Moral Law Vs Natural Law In The Scarlet Letter
Moral Law Vs. Natural Law "At the dramatic center of The Scarlet Letter is the idea of the awesomeness and inescapability of the Moral Law, to which all else is finally submitted," (Levy 384).
Assuming that Hawthorne wrote The Scarlet Letter exploring the relationship between Moral law and Natural law, he chooses the moral laws to be absolute. Using definitions of nature and character provided by Seymour Katz applied to the terms natural law and moral law allow an extension of Leo Levy's claim that Moral laws are supreme. Moral law is an internalization of normalizing aspects of society it, "is acquired in time through nurture, education, and social experience. The older the individual the more fixed and stable is his character, and the less likely he is to act outside of the principles of his society or his role," (Katz 5). The natural law is being in a condition where society cannot impose any rules or laws, "It is undirected impulse or potential energy which the individual will expend and express in various ways in the course of his life," (4). By applying the definitions of natural law and moral law to the way Hawthorne reveals the truth in the novel and to the development of the character Pearl, Hawthorne proves that moral law is the dominant form of law in The Scarlet Letter.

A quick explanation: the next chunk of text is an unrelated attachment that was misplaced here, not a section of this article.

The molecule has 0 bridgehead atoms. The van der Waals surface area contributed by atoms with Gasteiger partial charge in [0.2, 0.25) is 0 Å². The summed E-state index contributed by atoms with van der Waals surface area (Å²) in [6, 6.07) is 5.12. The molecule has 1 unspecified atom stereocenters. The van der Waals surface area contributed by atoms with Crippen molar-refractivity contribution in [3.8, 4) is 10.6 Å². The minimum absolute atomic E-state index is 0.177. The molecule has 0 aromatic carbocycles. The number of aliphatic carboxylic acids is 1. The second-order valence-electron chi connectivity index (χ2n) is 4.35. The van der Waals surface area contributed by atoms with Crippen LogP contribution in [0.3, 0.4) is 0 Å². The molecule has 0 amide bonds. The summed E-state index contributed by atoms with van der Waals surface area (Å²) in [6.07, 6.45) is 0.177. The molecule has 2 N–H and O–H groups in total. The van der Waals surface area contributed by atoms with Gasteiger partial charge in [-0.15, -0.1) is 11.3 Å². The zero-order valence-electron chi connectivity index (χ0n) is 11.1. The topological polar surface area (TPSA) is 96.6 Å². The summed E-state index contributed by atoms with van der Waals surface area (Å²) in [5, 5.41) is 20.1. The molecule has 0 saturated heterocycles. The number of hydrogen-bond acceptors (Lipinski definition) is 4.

In the forest natural laws should be supreme. Here, the black man or devil makes his home, Mistress Hibbons goes to perform her witchcraft, and Hester and Dimmesdale commit their adultery (Hawthorne 144-145). Moral law forbids each of these three things. Only in the forest, a place where moral law does not apply, can any of these things happen. From a very early age people are taught by the moral laws that the forest contains evil.